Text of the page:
European Flavor1 Jun, 2008 By: Bridget McCrea Response
With the Internet and technology in general continuing to chip away at traditional geographic boundaries, an increasing number of American DRTV marketers are spreading their wings and flying "across the pond" to get a taste of some of the success that companies like Thane, Guthy-Renker, ThermoSpas and Time-Life have already achieved in the region.
And while most American brand advertisers have yet to catch onto the value of European DRTV space in any significant way, Digby Orsmond, CEO and creative director at ARM Direct Ltd., in London (and member of the Response Editorial Advisory Board), says a more diverse group of DR product marketers are looking to the medium as a way to advertise their products and services.
Working in Britain, Ireland, Holland, Germany, Poland, the Czech Republic, Spain and Portugal, Orsmond says several international financial services companies are currently testing DRTV in Europe for the first time. For example, Clientele, a major South African insurer, has tested DRTV spots for its 50-plus insurance product in four European countries with considerable success.
"The strength of the Euro means that it is now viable for companies to test Europe out," says Orsmond, who sees the United Kingdom (U.K.), Holland and Germany as the strongest markets in the region for American DRTV companies looking to establish a presence in Europe. Other areas also present opportunity.
"We recently had considerable success selling an insurance product in Poland as well as music products in the Czech Republic," Digby explains. "This is very encouraging as it indicates that the more recent countries that have joined the European Union (EU) — membership now numbers 27 countries — are beginning to embrace home shopping from their televisions."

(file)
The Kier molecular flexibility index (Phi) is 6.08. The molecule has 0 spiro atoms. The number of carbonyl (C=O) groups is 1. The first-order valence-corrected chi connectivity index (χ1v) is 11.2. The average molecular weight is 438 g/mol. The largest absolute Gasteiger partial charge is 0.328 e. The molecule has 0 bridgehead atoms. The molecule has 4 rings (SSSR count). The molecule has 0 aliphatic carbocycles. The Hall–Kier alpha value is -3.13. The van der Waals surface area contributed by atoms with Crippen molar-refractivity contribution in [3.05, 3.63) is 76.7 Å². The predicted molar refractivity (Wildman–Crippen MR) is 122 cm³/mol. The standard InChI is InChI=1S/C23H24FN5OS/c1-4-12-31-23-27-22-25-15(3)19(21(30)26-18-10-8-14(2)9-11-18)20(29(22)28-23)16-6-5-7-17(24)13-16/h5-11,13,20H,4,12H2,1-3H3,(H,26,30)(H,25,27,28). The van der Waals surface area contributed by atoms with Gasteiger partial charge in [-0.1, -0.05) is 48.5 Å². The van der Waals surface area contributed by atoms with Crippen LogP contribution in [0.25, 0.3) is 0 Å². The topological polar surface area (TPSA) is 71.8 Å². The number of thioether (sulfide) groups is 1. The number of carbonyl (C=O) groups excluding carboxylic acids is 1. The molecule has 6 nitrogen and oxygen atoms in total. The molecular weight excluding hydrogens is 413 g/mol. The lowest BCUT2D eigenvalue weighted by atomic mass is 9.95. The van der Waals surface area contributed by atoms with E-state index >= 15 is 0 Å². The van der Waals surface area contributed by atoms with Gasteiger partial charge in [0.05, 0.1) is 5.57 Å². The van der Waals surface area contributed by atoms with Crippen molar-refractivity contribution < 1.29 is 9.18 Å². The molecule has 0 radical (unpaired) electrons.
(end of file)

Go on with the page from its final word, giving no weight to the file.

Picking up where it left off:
Much like the U.S., those marketers who augment their DRTV campaigns with other distribution avenues are the ones that achieve their ROIs faster. At Industex in Barcelona, Spain, for example, Miguel Morales, director of sales, says, "It's not just about TV and calling the 800-number anymore. Companies are using the TV for lead generation, and rounding it out with mail order, retail and E-commerce."
Morales adds that many European DRTV companies are generating 20 to 35 percent of their overall revenues via their Web sites. Geographically speaking, Morales sees the U.K. market as a natural starting point for American companies, but says that countries like the Czech Republic and Hungary — both in Eastern Europe — are emerging as viable DRTV markets. "Still," Morales adds, "the buying power of these countries is not up to the same level as Germany, France or the U.K."
Also headquartered in Spain, Alexander A. Chacón, president and CEO of European Home Shopping (EHS) in Madrid, says Europe's traditional DRTV markets have included Germany, the U.K., France, Italy and Spain. And while each presents its own set of opportunities for American marketers, those that opt only to hit the larger markets risk missing out on chances to succeed in smaller counties.
"The biggest markets may not necessarily prove to be the 'best' for a particular American marketer," says Chacón, who advises marketers to deal with established European distributors in different markets to "gauge their interest" in marketing the particular product. "On the basis of this, the American firm may find that it's actually best to initiate a European campaign by starting in a smaller market."
Consider the fact that several marketers have sold more units in Italy or Spain, than in Germany, France and the U.K. combined, says Chacón. "Also, once a product has success in one European market, word spreads quickly and the other marketers may express interest thereafter."
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